This article originally appeared on WND.com
Guest by post by Bob Unruh
Retaliating for resisting COVID-era revival event where participants were unmasked
A lawsuit has been filed in Illinois charging that officials in the city of Des Plaines are trying to ruin a church campground, directing floodwaters toward its 100-plus-year-old buildings and then demanding they be demolished, at least partly camp officials resisted the city’s COVID-19 ideologies.
The Journal-Topics reports the Chicago District Campground, also known as the Methodist Campground, has unleashed a “blistering rebuttal” to the city’s insistence on demolition for 50 of the camp’s buildings.
Officials at the camp are asserting “the city’s real intention is to ruin the religious organization because it did not capitulate to city demands that it adhere to strict regulations” during a revival event at the camp three years ago, during COVID.
Further, the camp charges it has been subjected to “harmful flooding” because the city took actions to direct floodwaters its way.
Specifically, the camp charges that as part of the city’s Levee 50 operation, city officials “rotated the spigot toward the campground” on activating, resulting, according to the report, “in additional flooding and harm to the campground’s 35 acres — and some of its buildings.”
“Because of the actions of the city of Des Plaines … the campground’s ministry now faces the risk of permanent extinguishment. Over the past 15 years, the campground has suffered repeated flooding events, the intensity, duration, and frequency of which far exceed anything the campground previously encountered in its long tenure nestled on the banks of the Des Plaines River. Unbeknownst to the campground, these floods were no act of God, but, instead, a result of novel flooding infrastructure owned and operated by the city.”
Those floods have “caused substantial damage to the campground’s historic structures.”
While the campground had been trying to cooperate with the city, its refusal to “suppress prayer and worship” on the property, on the orders of the city, triggered a falling out, the claim states.
“The city crafted a plan to retaliate against the campground with the goal of shutting it down permanently through the façade of an enforcement action based on flood damage,” the case charges.
Damage, “that the city itself had caused.”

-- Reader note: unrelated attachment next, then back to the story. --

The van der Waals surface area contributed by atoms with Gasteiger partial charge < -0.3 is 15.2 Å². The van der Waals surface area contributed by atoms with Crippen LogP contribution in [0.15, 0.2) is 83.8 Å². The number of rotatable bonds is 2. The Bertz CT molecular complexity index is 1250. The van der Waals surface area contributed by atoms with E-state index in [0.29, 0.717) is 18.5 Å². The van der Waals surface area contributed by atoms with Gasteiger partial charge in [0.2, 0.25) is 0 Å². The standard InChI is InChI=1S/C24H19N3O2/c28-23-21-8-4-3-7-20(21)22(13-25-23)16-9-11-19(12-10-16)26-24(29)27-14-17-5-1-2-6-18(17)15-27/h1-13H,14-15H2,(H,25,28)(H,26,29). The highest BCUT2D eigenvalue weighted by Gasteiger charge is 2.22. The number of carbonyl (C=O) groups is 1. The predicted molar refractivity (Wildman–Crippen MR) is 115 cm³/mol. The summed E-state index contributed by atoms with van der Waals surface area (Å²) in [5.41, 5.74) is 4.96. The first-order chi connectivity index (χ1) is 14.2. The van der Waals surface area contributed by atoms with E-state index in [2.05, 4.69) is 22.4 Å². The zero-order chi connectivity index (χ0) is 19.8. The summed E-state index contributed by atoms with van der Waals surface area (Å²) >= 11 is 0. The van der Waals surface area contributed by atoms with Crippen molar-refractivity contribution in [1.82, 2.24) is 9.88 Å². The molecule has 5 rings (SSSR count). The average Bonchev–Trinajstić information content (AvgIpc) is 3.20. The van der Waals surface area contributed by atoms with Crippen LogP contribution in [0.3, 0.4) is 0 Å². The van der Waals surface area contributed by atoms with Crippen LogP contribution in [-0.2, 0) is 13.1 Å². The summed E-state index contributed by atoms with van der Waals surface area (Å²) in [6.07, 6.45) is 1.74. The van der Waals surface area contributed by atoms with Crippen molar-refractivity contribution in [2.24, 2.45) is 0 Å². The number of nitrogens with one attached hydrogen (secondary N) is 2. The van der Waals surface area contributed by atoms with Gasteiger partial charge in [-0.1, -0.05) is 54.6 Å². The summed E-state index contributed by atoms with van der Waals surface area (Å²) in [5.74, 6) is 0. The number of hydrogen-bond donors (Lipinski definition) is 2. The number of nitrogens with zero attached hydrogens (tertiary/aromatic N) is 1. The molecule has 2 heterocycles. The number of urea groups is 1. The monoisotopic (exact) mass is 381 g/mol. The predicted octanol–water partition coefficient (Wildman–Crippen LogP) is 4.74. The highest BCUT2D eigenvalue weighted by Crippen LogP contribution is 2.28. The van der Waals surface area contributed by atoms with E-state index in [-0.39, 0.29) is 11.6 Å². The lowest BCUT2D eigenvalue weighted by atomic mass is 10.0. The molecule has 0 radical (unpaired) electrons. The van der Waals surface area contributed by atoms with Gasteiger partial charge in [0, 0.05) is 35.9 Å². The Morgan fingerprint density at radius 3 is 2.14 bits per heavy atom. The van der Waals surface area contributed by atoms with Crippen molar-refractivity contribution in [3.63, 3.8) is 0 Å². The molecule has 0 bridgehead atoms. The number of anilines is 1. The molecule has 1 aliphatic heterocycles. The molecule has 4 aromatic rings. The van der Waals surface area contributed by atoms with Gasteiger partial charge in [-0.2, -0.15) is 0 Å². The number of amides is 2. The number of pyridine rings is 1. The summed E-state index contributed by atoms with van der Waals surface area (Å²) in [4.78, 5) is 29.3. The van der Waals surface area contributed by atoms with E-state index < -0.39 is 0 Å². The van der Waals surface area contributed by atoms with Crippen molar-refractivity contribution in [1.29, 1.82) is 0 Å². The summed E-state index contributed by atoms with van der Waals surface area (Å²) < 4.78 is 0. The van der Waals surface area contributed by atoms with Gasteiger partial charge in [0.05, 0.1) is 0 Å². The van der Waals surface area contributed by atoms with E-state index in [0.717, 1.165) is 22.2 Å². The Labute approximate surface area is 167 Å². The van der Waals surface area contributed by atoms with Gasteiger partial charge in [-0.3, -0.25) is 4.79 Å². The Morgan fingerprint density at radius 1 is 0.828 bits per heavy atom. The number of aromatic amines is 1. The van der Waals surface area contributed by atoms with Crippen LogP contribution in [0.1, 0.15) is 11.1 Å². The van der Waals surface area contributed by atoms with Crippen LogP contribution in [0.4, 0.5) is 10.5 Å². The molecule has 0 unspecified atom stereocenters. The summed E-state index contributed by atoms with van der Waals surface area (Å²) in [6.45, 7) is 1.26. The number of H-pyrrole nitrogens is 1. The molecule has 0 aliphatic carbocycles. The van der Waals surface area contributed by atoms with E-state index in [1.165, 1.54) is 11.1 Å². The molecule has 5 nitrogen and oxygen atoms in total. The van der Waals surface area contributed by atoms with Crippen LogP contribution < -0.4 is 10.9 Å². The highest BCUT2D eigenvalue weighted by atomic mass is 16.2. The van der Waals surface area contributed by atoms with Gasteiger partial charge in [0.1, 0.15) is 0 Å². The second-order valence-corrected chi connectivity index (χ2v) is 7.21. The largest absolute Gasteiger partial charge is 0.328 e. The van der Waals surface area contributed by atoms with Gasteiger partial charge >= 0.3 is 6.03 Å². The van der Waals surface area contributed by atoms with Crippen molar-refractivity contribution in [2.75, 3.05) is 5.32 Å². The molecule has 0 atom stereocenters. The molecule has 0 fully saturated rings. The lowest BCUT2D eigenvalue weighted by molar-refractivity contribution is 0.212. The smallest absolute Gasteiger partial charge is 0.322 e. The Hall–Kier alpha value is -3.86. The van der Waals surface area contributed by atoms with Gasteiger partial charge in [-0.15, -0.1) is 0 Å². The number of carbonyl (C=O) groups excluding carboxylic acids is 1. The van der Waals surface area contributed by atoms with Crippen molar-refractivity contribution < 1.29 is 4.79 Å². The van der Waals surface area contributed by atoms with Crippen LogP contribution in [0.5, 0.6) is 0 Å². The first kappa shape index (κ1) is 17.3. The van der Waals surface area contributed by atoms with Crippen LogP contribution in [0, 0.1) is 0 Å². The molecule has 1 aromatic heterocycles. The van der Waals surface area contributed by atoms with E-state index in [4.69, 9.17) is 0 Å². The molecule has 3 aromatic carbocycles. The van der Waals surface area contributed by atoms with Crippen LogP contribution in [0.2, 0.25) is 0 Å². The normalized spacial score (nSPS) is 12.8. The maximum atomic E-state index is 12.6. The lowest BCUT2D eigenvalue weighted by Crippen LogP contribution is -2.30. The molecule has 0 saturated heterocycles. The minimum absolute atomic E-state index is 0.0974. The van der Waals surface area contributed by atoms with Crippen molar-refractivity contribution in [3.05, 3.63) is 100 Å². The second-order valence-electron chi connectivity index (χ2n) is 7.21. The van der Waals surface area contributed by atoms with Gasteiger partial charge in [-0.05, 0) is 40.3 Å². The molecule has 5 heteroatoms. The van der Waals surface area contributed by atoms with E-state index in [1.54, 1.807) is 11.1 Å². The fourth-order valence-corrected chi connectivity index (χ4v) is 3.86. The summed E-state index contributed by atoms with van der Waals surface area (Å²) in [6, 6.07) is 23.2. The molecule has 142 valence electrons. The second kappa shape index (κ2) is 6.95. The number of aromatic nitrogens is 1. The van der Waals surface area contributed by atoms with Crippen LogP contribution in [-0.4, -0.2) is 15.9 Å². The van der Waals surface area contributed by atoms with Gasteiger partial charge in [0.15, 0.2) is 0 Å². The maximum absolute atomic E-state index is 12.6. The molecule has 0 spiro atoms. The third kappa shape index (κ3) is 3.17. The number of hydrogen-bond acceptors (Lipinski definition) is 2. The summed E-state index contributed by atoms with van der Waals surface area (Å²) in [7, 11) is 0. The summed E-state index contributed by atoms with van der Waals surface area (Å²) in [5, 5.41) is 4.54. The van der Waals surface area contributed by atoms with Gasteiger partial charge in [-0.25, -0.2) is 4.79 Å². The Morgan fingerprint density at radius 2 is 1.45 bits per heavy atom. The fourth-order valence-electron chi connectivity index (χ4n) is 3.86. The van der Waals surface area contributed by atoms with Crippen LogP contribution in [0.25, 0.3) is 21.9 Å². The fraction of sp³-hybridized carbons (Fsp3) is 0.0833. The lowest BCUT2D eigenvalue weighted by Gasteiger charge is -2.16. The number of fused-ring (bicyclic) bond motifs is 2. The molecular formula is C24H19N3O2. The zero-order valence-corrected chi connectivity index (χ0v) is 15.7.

The camp actually dates to 1860, and now claims that its original charter provides protections, including the right to “fix and adorn its land for use at its discretion.”
It was listed on the National Register of Historic Places in 2005.
The city’s flood control project, however, built a levee “around the campground, leaving the campground unprotected while benefiting other properties.” That project then moved the campground into ” regulatory floodway.”
The action was filed in Cook County Circuit Court by lawyers for Liberty Institute and Kirkland & Ellis.
It’s in response to the city’s agenda that is trying to force the camp to renovate or demolish 50 structures on its land.
The campground, run by a board of trustees, asked for help from Liberty, which is known for its work protecting religious liberties.
The campground explains the First Amendment and state provisions regarding religious freedom protect it from “unfettered intrusion by government.”
The report explained, “Up until the 2020 revival during the height of the pandemic, the city and campground seemed to be working together to improve the property. Nineteen of the cottages in disrepair were demolished and five elevated to prevent them from flooding.”
However, a revival event was held during 2020 and there was criticism of the camp because some of those attending did not wear masks, which have since then proven to be less than effective anyway.
“That’s when the city’s tone changed,” said Jeremy Dys, a lawyer on the case.
“They wanted to eliminate the campground. We’ve seen this before when the local government is met with blowback. It seems like retribution. That’s not how this country has operated throughout its history. The campground is now being punished for daring to challenge the city.”
That “hostility,” the camp claims, resulted in citations for various structures and city demands that it dictate what happens at the camp.
Mayor Andrew Gozkowski told the publication city officials were concerned about safety, suggesting camp buildings could fall down with people inside.
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